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In Search of Fetal Metaphors

March 9th, 2005 · 17 Comments

Erstwhile roomie Glen Whitman has a good, thoughtful post up on why most analogies used in abortion debates don’t really work. Now, I don’t often find myself reaching argument of this kind. I don’t think fetuses are persons or that they have any rights, and you don’t need elaborate thought experiments to explain why you’re not obligated to play host to a tapeworm under any circumstances. Still, plenty of interesting debate proceeds on the assumption that, if not from the instant of conception then at any rate sometime well before birth, the fetus is person-like enough to have either full blown rights or close enough to create a realmoral issue. For the sake of the rest of the post, I’ll assume that counterfactual. Suppose that at some point the fetus does become sufficiently personlike that we want to attribute rights to it, and we want to know how to regard abortion past that point: What then?

The key reason most analogies offered fail—and if you’ve spent any time following abortion threads on chat boards, they’re typically appallingly poorly thought out—is, I think, that (as Glen observes) there’s at least one salient way in which pregnancy is unlike any of the other cases Glen considers. That is: One of the parties involved in this case doesn’t exist at the outset (when one has sex), and then comes into being.

Now, to back up for a moment, we can imagine a principle for opposing abortion that would make this irrelevant. One might just say there’s a general obligation to provide lifesaving sustenance to anyone who needs it if you’re in a position to do so, even if this requires significant personal sacrifice. There are plenty of fine arguments for that position, but most abortion opponents don’t appear to believe it. It would, after all, require one to spend most of one’s income beyond the sustenance level on providing food and medicine to, say, starving children in the developing world. Plenty of abortion opponents will, of course, say one ought to (or perhaps must) do something to help the very needy—especially needy children whose condition is clearly not to any extent of their making. But most will not, I think, argue that anyone who fails to provide further aid—so long as there exist more children to help and another dollar the provider doesn’t need to live—commits a wrong equivalent to abortion.

So, returning to Glen’s analogies, the mother’s obligation must be regarded as being a specific obligation arising from her relation to that specific fetus. Now, recalling the argument of the last paragraph, it can’t only be that the mother is uniquely situated to provide nutrients. True, in the developing world case, many other people could potentially feed those same children, in a way that any other person could not (yet) house that particular fetus. But for practical purposes, given that there are starving or sick children that nobody else is helping, the situations are similar: If you don’t provide aid and nutrition for that child, it won’t be forthcoming from some other source.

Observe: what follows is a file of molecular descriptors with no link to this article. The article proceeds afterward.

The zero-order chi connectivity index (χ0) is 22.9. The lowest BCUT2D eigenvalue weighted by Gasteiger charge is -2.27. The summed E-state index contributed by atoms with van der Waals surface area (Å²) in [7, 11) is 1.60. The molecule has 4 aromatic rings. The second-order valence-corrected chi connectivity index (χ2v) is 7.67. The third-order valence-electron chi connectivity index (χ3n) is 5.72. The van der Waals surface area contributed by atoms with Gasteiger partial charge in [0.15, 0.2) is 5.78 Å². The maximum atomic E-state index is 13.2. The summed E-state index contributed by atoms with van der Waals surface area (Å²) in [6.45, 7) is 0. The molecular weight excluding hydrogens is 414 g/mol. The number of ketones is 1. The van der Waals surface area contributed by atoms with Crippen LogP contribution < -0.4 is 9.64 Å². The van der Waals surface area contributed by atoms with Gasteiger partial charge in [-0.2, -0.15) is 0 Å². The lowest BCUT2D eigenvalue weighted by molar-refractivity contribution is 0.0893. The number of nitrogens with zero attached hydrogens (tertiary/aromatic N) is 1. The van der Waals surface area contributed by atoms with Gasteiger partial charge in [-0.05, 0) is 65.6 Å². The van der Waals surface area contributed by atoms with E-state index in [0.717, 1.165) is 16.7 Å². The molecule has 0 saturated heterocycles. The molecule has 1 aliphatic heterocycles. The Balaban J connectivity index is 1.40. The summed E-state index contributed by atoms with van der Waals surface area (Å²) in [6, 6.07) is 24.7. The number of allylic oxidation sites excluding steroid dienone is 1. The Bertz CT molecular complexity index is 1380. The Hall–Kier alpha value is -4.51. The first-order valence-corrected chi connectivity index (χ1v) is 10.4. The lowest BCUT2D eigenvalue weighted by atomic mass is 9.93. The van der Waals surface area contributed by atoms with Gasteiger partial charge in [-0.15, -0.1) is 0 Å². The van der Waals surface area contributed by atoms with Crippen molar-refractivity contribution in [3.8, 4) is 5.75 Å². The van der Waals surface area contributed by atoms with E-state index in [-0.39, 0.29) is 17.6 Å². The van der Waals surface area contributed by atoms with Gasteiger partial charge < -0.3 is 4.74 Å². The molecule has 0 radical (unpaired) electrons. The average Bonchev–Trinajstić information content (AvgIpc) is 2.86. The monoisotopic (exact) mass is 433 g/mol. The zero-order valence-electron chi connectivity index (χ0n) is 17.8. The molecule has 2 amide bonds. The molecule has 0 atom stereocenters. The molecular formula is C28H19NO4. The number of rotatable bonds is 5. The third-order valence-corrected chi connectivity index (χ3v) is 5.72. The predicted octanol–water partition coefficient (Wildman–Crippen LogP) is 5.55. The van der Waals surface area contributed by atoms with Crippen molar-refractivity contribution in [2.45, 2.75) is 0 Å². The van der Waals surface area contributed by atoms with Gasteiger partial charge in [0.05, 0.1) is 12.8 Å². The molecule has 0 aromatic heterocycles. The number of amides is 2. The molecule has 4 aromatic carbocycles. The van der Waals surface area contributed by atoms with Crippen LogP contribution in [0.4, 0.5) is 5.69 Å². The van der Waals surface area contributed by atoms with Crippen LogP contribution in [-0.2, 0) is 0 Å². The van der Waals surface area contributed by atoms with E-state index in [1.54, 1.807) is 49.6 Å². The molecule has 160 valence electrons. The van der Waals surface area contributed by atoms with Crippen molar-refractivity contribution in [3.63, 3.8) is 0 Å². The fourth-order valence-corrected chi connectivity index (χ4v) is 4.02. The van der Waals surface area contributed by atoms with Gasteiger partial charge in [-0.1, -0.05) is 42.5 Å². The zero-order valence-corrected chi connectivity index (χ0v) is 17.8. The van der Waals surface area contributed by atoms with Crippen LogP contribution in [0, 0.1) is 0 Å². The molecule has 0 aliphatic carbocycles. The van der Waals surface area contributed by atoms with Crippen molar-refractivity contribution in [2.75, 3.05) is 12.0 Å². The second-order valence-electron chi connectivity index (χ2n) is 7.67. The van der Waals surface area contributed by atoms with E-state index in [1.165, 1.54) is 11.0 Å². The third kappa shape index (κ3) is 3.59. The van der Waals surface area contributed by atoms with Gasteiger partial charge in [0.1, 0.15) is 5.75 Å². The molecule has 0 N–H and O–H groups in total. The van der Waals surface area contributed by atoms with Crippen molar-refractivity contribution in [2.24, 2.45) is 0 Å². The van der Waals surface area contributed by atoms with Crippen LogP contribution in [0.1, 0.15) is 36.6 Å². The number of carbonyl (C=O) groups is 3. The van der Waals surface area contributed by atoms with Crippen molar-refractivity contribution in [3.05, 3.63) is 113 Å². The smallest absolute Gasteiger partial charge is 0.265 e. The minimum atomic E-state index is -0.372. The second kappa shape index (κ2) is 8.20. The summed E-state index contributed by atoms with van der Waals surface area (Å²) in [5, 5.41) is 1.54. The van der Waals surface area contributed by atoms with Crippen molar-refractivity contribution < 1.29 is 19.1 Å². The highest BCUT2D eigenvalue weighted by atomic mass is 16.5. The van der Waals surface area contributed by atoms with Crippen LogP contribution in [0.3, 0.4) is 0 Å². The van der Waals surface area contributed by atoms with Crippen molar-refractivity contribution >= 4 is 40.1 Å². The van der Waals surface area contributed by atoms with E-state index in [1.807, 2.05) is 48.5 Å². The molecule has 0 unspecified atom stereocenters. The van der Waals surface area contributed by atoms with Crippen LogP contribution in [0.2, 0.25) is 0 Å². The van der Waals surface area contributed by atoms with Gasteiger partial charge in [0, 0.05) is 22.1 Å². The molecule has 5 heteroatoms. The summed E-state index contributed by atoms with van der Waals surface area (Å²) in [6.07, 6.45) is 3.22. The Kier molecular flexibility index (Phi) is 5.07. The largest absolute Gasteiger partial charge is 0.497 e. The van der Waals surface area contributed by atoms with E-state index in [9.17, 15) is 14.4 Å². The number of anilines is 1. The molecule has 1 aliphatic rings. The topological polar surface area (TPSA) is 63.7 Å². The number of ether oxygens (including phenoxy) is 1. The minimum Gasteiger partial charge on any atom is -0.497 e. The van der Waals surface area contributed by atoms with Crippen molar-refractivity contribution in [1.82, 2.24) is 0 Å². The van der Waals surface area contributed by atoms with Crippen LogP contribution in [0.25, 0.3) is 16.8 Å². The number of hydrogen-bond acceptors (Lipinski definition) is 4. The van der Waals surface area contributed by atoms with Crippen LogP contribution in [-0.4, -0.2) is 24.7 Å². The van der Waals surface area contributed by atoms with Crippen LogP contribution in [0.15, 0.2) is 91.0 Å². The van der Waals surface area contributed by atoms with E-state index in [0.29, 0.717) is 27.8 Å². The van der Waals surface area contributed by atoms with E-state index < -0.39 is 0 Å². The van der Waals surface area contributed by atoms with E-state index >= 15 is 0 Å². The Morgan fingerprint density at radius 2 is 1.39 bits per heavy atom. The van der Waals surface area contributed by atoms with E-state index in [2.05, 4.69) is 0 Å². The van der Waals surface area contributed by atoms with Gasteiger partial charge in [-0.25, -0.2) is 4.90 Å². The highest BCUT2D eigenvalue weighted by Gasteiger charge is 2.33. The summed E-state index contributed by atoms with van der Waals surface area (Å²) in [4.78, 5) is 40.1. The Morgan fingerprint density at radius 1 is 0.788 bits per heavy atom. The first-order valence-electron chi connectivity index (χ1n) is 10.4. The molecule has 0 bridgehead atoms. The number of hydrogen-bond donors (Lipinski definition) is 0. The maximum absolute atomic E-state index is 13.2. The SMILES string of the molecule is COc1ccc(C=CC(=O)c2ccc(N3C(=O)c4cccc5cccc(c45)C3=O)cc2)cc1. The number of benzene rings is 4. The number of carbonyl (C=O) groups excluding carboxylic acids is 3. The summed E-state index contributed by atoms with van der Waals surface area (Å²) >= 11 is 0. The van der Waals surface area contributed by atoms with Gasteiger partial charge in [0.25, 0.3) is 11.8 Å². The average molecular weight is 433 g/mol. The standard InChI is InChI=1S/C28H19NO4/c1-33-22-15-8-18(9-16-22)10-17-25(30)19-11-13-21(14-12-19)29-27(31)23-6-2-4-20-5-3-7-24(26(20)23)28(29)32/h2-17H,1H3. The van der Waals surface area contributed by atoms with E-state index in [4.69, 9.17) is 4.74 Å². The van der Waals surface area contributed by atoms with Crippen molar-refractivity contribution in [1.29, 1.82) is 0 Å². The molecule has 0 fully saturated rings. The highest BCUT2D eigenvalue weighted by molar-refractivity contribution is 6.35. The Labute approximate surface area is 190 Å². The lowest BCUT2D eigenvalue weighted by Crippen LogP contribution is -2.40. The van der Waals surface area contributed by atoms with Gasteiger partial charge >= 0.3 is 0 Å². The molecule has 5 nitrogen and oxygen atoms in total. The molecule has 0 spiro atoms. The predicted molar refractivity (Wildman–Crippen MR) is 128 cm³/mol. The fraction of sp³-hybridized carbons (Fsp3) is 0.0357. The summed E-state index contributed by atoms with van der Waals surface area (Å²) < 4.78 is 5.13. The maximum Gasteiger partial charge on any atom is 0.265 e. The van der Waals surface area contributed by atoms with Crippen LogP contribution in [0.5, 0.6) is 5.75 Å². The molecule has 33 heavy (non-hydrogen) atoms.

So it’s got to be something else. This is where it’s relevant that, as many abortion opponents will somewhat confusedly say, the mother “accepted the risk” of pregnancy when she had sex. (Leaving aside, for the moment, cases of rape or incest, on which anti-abortionists split.)

Now, again, as Glen points out, on face this makes no sense. Even if you go out without a scarf in the cold, you’re not forbidden to use antibiotics because you “accepted the risk” of getting sick. Another, equally confused, locution has it that the mother “implicitly agreed” to the risk of pregnancy, though that won’t quite work either: Who is the agreement supposed to be with? Not the fetus, surely: It doesn’t exist yet. (One of Glen’s commenters implausibly suggests it’s the sexual partner; I’ll assume that one doesn’t need to be argued against.)

As Glen suggests, the only way it makes sense to introduce the mother’s voluntarily engaging in sex, knowing that pregnancy might result, is if we think of it as a kind of tort. And, still following Glen, that seems like a promising analogy. You’re not generally required (we’re supposing) to aid anyone who finds themselves in a dependent condition. But if you brought it about that the person was in that condition, then we tend to think you certainly are obligated.

Now, in tort law, we have different standards of liability—sometimes we have a negligence standard, where you’re only obligated if you failed to take reasonable precautions against your actions harming someone (in this case, birth control), whereas under strict liability, you’re responsible no matter what.

Interestingly, we don’t typically see anyone arguing for a negligence-standard type approach to abortion, wherein you’re free of obligation to the fetus provided you were taking precautions to prevent pregnancy. So let’s leave that aside and suppose a strict liability standard is applicable.

Here, as Glen points out, the prior non-existence makes things tricky. I’ve been talking loosely about “placing someone in a condition of dependence”, but in ordinary cases, what we mean is “relative to how they were before.” You’re normally not obligated if you leave someone in a dependent state because you’ve helped them from a still-worse condition, but not enough to leave them independent. Rather, it’s when you’ve left them in the lurch relative to their status quo ante—how they were before. That’s the baseline to which you’re obligated to return them, to “make them whole,” as the law puts it.

Glen suggests, then, that if the special obligation to the fetus is the product of an intentional tort—conception—then the remedy can only be to return the fetus to the status quo ante, non-existence. Which abortion accomplishes handily.